Remember: Press F11 for a full screen view of this page.
" High Rigg with Trevor and Gill "
Date & start time: Wednesday 19th July 2017, 2.30 pm.
Location of Start : The Youth Centre, St Johns in the Vale, Cumbria, Uk ( NY 205 224).
Places visited : High Rigg, Paper Moss, Long Band, Wren Crag.
Walk details : 2.6 miles, 200ft of ascent, 625 ft of descent, 2hr 10 mins.
Walked with : Trevor and Gill, Ann and our dogs, Finlay, Harry and Dylan.
Highest Point : High Rigg, 1,163ft - 357m.
Weather : Overcast with high cloud but long distance visibility is poor.
© Crown copyright. All rights reserved. Licence number PU 100034184.
We meet up with Trevor and Gill on this Wednesday afternoon.
The weather for our walk is not the best because visibility is poor, but nevertheless it's warm and dry for our outing.
Harry stretches out on a longer walk across the top of High Rigg Fell, perhaps encouraged on by his friend, Finlay of Borrowdale.
The round trip of High Rigg is something like five miles, too much for Harry at his advanced age
so we take two cars to St Johns in the Vale and aim for a linear walk along the ridge.
Our starting point is the Church and Youth Centre at the end of the tarmac road up on the northern end of the fell.
Our walking companions are Gill and Trevor.
Three retrievers means we are in the company of their dog Finlay (of Borrowdale).
Finlay is now fast approaching four years old, Dylan three and a half and Harry, who is ten years older than both, turned thirteen last January.
It's late July and the bracken is up, often obscuring the other vegetation on the fells.
Our path is still open because it is well trodden, but climbing is warm and humid through the thick, cloying vegetation.
Higher up the climate is different and we are above the 'bracken line'.
Behind Trevor and Ann we can see Lonscale Fell with Tewet Tarn in the middle distance on the right.
The summit cairn is on this end of the fell and is reached reasonably quickly.
Behind is Clough Head at the northern end of the Helvellyn Ridge, clear of cloud but not clear of mistiness today.
Looking south along the ridge of the fell towards Thirlmere . . . from the same summit cairn.
Harry rests after his climb but he can count this as another Wainwright peak bagged for him because he did it under his own steam !
With Helvellyn hidden in mist, Browncove Crags on the left assumes the mantle of highest peak.
It's downhill all the way now . . . apart from the occasional up . . . but we're back into bracken on the south facing slopes.
There's a location on the map called Paper Moss . . . Moss implies damp and boggy . . . damp and boggy implies muddy dogs !
Today was no exception. Let's hope there's somewhere cleaner to wash them off later.
Finlay wins the accolade for muckiest dog !
Sensible humans given the boggy ground a wider berth
. . . successfully persuading Harry not get involved in the same muddy game.
The damp ground is home to the suitably named bog asphodel
Keeping Harry clean has paid off as he needed to be lifted over the stile. . . I successfully complete the maneuver, clean and dry !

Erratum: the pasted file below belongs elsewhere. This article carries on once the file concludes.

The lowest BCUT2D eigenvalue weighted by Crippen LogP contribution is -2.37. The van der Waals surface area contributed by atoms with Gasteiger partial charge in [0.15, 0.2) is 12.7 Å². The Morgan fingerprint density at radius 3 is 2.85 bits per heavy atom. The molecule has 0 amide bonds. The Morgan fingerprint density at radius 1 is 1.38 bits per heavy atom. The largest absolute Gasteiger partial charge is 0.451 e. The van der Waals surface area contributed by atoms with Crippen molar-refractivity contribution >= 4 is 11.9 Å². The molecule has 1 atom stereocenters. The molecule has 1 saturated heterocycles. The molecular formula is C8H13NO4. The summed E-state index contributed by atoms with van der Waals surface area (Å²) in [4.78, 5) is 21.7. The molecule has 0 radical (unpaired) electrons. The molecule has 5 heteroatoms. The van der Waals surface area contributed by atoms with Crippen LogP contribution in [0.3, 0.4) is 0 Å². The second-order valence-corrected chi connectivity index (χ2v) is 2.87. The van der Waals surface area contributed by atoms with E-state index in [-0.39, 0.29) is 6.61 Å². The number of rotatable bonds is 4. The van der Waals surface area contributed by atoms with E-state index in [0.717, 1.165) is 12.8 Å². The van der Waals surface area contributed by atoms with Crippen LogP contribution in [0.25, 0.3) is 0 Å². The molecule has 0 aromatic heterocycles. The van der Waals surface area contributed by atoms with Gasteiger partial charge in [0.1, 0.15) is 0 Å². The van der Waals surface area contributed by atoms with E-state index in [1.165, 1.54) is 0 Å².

Bog Asphodel again in the foreground, but the main water plant here is Bog Bean.
It looks like Finlay and Dylan have found somewhere better to swim and also to clean away the peat from their coats.
Thirlmere is getting closer now, as is the wooded fellside of Great How along side it.
Rests are becoming more frequent for Harry . . . but that might just be because he's hot and thirsty.
Ann fills the green fabric dog bowl we carry and offers all three dogs a welcome drink.
Their eye has been caught by the different vegetation on this drier part of the fell
You can spot several different varieties of heather and the more obvious yellow tormentil
Looking down into St Johns in the Vale . . . with Bram Crag Farm at the bend in the road.
At the end of Long Crag we pass a lone pine tree
as we drop down and cross through a gap in the wall.
A slow climb back up onto Wren Crag . . . it really is downhill from here Harry . . . I promise.
The path continues down amongst more of the pines . . . it seems further than expected to walk off this southern end of the fell.
The stark skeleton of an old tree stands out amongst the summer greenery.
Beyond it and viewed with the longer lens, is Bridge End Farm.
It has a busy little caravan and chalet site but is still a working farm, its yard full of penned sheep awaiting attention.
Glimpsed through the trees . . . our friend's house at Thirlmere Green.
A little further on, a viewpoint allows us to see all the buildings of the community and also Castle Rock behind.
Back down to the A 591 road at the southern end of the fell.
The dogs are on the lead now for the short, roadside walk to where we parked the second car earlier in the day.
- - - o o o - - -
We returned to Trevor and Gill's house in Borrowdale for the evening.
It has been a very active day for the youngsters Finlay and Dylan and a good steady walk for Harry too.
Surely Harry deserves Finlay's soft bed Dylan ?
. . . but then he's found the slate floor is nice and cool after a hot and humid day on the fells.
- - - o o o - - -
Technical note: Pictures taken with either Ann's Panasonic Lumix TZ60, or my Panasonic Lumix Gx8 Camera (apart from the last shot).
Resized in Photoshop, and built up on a Dreamweaver web builder.
This site best viewed with . . . tea and scones before the prospect of a sociable evening ahead.
Previous walk - 13 - 16th July 2017 - Askill, Staveley and Low Ling
A previous time up here - Sunday 6th Sept 2009 High Rigg with Helen and Jo
Next walk - 24th July 2017 - Buttermere to the Tunnel